More observations from the other side of the table.
In Part 1, I covered the first five suggestions for making federal employee unions more effective. Here are the last five observations.
Represent people aggressively but be careful whom you seek to make a hero
While every employee deserves good representation, I have been involved in disciplinary actions where a lot of bargaining unit employees approached me to thank me for helping get rid of someone. Of course I told them I was not at liberty to discuss any employee’s issues with another person and that in any case I was only an advisor not a decision maker. Coworkers know when someone is not cutting it or causes problems. In some of these cases the union involved told anyone who would listen that their principal goal was vindication and a full return to duty if not “sainthood”. I think that was not the desire of many of those coworkers who had carried or had to clean up after the person the union was championing.
Avoid massive contract rewrites when proposing a renegotiation
Massive generic union proposals are a trademark of Federal unions. In large organizations, this often produces equally massive preparations by management to fend off what is perceived as threatening large scale unanticipated and unbudgeted change. In the end, little results in movement from the status quo except language changes of “happy” to “glad and “small dog” to “puppy”. I have often wondered what would happen if the union showed up a year before the contract expired and proposed three major improvements in working conditions accompanied by impact statements and cost estimates. I think the fortress building might not get a chance to get off the ground.
Never trade a working condition concession for a union institutional gain
Every experienced management bargainer with whom I discussed this issue says that it is their strong belief that a Federal union could be bought off of any working condition issue by the offer of more official time, better office space or other union benefit. This belief whether factual or not colors many Federal bargaining efforts.
Avoid seeking to make or participate in mission decisions
Private sector union representatives stay out of management and supervision decision making as a virtual article of faith. Their take is that it is their job to represent employees exclusively and they have no time to manage the company. Also, in the private sector, it is generally a union belief that helping management make decisions more often backfires to the union’s detriment if the decision fails to produce the desired result. Federal union officials are often publicly critical of manager’s mission decisions and seek through bargaining to get involved in those decisions. The Federal labor statute recognizes a role for Federal unions. Seeking to manage is the equivalent of forgetting your “niche” for a businessman.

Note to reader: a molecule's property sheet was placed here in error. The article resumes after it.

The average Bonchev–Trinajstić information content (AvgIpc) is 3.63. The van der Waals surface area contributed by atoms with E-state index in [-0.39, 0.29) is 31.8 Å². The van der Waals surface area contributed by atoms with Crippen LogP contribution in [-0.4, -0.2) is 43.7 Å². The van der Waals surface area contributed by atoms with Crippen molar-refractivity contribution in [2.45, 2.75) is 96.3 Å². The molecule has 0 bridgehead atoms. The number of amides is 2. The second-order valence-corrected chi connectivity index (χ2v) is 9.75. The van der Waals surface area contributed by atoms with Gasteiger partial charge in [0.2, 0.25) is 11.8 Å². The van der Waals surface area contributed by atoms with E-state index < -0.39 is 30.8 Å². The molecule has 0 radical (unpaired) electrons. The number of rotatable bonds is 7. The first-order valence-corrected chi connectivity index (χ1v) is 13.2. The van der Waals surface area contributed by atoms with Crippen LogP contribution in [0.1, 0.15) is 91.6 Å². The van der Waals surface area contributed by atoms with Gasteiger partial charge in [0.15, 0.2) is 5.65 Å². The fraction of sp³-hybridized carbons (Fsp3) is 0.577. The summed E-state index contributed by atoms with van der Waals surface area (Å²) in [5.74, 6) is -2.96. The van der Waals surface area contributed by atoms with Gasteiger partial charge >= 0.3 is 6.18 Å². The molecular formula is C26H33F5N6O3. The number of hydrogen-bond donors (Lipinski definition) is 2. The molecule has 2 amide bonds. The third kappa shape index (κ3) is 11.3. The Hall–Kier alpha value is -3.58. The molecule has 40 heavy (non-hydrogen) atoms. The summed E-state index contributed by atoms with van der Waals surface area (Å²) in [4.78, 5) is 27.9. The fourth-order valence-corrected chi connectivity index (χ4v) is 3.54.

Tone down the rhetoric and squelch the abusive language
While with the Department of the Navy, I met and dealt with a Teamsters’ business agent whose local had been elected to replace a Federal union. Apparently, the Federal union’s local leadership had asked the Teamsters to take over after a rift with the national union. The business agent said that he was chagrinned by the language and deportment of the Federal employee union representatives in meetings with Navy management. He went on to say that these union representatives didn’t seem to understand that bad feelings even if unexpressed by the recipient at the time of an incident may work against you for a very long time. I heard almost anything including racial slurs, abusive and foul language from union representatives throughout my career. I always believed that this behavior sidetracked the meeting whatever the purpose and never produced a good result.
By the way, the views I express here are mine alone.